This beautiful coastal hamlet of the Albanian Riviera is home to some of the best beaches in the country. Far from the crowds of Saranda, Dhermi is the epitome of a tranquil getaway. Its cobblestone streets host small Orthodox churches, charming homes, and lively music festivals in the summer. If you’re visiting in late June, experience Dhermi’s idea of a good time at the Kala Festival. You’ll also be able to indulge in delicious fresh seafood in the vicinity of Dhermi’s great beaches.
Llogara National Park
Take in the sun shifting on your horizon, sheep grazing under the rolling clouds, and wild animals wandering the dense forests in this national park. This mountainside beauty is a two-hour drive north of Saranda, towering the Albanian Rivieria, and on the main coastal highway. It features incredible mountain and forest backdrop, and the famous Llogara Pass. The mountain pass is frequented by travelers heading to Dhermi from Vlora, and it offers panoramic views over the coast and sea. You can expect pine tree forests, alpine meadows, and high-rise mountains on this scenic drive.
Butrint National Park
When one thinks of the Albanian Riviera, Butrint National Park also comes to mind. The ancient walls of Butrint tell stories of its past inhabitation by the Greek Colony, the Romans, and the Venetians. Once considered a fine and beautiful city, Butrint went into a long decline when it was abandoned in the late Middle Ages because of the marshes that fashioned in the area. Today, the extraordinary collection of ruins is a UNESCO World Heritage Site and Albania’s most beautiful archaeological site. Surrounded by a picturesque lagoon and gorgeous mountains, the park is home to lots of wildlife, so there’s plenty to see!
Where to Eat in Saranda
Fresh seafood delicacies are a must in Saranda and this waterfront restaurant delivers exactly that. Not only will you find experimental Mediterranean dishes like octopus served with spinach cream sauce in this contemporary establishment, but also fusion options – think Indonesian chicken curry and the likes – at affordable prices. Enjoy local fish, seafood, produce, and excellent service while facing the buzzing beachfront promenade.
If you want to sit back under the red-hued sky and enjoy the sea breeze with some red wine and cheese, Restaurant Harmony is perfect for you. The eatery, located inside Harmony Hotel and just outside of Saranda, offers a diverse menu of elegant seafood fare, delicious aperitifs to get the ball rolling, tasty meat-based dishes, and fresh salads. To say the food is amazing is an understatement, especially when it comes to the spring rolls. The friendly staff, wonderful atmosphere, and divine view will just better your experience.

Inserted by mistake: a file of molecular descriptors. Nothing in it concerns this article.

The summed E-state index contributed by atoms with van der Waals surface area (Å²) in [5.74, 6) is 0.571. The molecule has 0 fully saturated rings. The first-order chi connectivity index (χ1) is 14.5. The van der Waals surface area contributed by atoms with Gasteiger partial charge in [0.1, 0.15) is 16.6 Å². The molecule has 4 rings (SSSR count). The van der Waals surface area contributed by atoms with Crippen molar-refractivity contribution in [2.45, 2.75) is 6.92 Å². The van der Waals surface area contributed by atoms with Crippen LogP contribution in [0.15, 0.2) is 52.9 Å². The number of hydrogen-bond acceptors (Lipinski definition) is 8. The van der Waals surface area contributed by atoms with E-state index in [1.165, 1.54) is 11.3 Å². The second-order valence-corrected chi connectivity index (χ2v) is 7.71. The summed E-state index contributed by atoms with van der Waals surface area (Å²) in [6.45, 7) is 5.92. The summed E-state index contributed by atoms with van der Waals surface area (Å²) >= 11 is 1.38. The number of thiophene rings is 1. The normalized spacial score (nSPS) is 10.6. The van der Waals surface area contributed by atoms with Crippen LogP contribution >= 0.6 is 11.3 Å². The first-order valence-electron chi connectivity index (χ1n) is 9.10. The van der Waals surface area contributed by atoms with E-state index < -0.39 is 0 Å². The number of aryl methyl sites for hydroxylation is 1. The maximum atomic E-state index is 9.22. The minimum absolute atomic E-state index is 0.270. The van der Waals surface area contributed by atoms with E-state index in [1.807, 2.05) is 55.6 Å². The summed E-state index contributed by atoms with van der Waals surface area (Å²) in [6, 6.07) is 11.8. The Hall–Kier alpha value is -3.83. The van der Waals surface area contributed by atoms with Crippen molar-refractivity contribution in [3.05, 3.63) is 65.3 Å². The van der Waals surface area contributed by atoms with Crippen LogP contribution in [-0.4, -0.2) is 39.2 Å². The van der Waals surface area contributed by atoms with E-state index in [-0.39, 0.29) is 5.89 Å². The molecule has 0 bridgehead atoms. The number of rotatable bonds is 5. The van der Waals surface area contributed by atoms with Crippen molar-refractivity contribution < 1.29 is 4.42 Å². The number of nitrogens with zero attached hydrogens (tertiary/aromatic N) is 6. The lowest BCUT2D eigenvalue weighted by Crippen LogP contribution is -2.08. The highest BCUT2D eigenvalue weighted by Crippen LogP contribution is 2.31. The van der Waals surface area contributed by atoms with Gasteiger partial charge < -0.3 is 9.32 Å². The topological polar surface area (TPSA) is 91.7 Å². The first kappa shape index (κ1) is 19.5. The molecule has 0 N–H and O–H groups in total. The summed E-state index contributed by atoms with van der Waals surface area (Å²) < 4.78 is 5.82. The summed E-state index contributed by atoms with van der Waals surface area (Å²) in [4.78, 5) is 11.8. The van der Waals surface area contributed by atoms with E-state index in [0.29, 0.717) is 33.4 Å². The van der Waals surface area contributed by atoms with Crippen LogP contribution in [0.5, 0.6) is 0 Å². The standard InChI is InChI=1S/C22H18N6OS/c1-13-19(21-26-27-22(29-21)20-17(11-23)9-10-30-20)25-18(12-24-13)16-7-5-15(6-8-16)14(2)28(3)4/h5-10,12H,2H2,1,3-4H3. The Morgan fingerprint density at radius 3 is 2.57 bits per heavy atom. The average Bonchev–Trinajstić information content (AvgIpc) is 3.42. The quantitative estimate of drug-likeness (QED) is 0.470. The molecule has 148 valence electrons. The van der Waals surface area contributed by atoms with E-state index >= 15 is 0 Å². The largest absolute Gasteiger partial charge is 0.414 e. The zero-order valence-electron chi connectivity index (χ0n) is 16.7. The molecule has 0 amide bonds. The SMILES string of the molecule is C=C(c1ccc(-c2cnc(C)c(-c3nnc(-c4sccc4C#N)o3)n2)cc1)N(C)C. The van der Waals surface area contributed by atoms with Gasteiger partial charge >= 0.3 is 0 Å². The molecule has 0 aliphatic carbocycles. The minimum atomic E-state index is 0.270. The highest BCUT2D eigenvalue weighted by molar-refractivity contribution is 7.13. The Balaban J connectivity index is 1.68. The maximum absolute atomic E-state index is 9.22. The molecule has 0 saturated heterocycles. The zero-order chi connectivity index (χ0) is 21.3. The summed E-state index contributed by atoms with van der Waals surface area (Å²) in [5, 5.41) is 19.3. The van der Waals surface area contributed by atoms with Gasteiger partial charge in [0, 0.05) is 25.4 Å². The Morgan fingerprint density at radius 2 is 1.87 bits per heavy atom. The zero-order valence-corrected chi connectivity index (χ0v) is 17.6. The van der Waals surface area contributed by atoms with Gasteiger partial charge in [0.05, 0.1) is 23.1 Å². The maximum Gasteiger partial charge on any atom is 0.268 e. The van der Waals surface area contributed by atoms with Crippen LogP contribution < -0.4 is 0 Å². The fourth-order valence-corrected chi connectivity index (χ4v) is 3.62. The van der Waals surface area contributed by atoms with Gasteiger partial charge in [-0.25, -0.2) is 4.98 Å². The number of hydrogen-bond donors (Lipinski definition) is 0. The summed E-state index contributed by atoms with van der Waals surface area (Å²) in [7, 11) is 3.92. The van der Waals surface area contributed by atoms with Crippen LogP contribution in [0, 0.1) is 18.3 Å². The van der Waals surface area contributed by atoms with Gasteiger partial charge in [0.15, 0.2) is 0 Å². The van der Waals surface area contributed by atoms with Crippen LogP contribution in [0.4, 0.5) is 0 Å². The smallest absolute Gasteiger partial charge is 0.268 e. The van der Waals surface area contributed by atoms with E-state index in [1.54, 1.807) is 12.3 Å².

Jericho Cocktail Bar
Situated on the main boulevard of Saranda and overlooking the sea is Jericho Cocktail Bar. This beautiful establishment is the perfect spot to indulge a drink or two. Stop by during the day to play with the young crowd or come at night to mingle with an older party. Although food is not served here, Jericho offers a great selection of cocktails, made with local fruits, and a wonderful playlist consisting of American hits from the 60s to present day. This small bar can get packed during the weekends, but the friendly staff will do their best to make your experience unforgettable.
Terrace Cocktail Bar
There’s nothing better than sipping on a fantastic cocktail while overlooking the beautiful Ionian Sea and the charming town of Saranda. Located just above the central fishing port of Saranda, Terrace Cocktail Bar has killer views and even better cocktails for just 4 euros. Plush seats and a picturesque palm tree will make your experience even more enjoyable.
How to Get around
These privately owned minibusses are the preferred way to travel in Albania because they operate in many places and super affordable. Both locals and travelers use Furgons when going from Tirana to Skhoder, Tirana to Saranda and Saranda to Berat and Gijrokastra. They are all very popular routes. You can flag the minibusses down whenever you spot one – just notify the driver of your final destination!
While buses are another great option, they do not run in as many places as Furgons do, and like Furgons, they don’t have a set schedule.
While taxis are the most comfortable and private mode of transportation, they can be quite costly depending on the distance between the pick-up and drop-off point. Even two attractions that aren’t that far apart would result in an expensive taxi ride even by Albania’s standards. For example, a 10-minute taxi ride can cost between 400 ALL to 500 ALL.
It’s not a secret that Albania is home to loads of attractions and landmarks, but not all of them can be reached by bus or Furgons. Also, buses and Furgons are unorganized in that they do not have fixed schedules and routes. To avoid all the hassle that comes with transportation, you can book tours with Tour Albania and Balkans. They offer several tours as well as customized tours that suit your needs, including a tour around the Balkans. The car provided is of top quality and the driver knows English. You can click here for more details.
How to Get to Albania
If you are coming to Albania via plane, the country’s main airport is in Tirana and you will be landing here. Unfortunately, there are no direct flights from India to Albania.
However, some buses to Tirana from Istanbul, Athens, Prishtina, Tetovo, Thessaloniki, Sofia, Larisa, Ohrid and Ulcinj.
You can reach Saranda from Corfu by a ferry and some ferries run from Bari to Durres as well.
Stay in a hostel 8-12 Euros
Stay in budget hotel 25-40 Euros
Stay in a top end hotel From 75 Euros
Intercity Furgons 2-8 Euros
Day trips 20-40 Euros
Cheap Meals 2-4 Euros
Dinner at leading restaurants 15-20 Euros
7-10 days tour around Albania 500-600 Euros including stay at 3 or a 4 star hotel
with a bus/car/ minivan and a guide.
Renting a car 40-80 Euros per day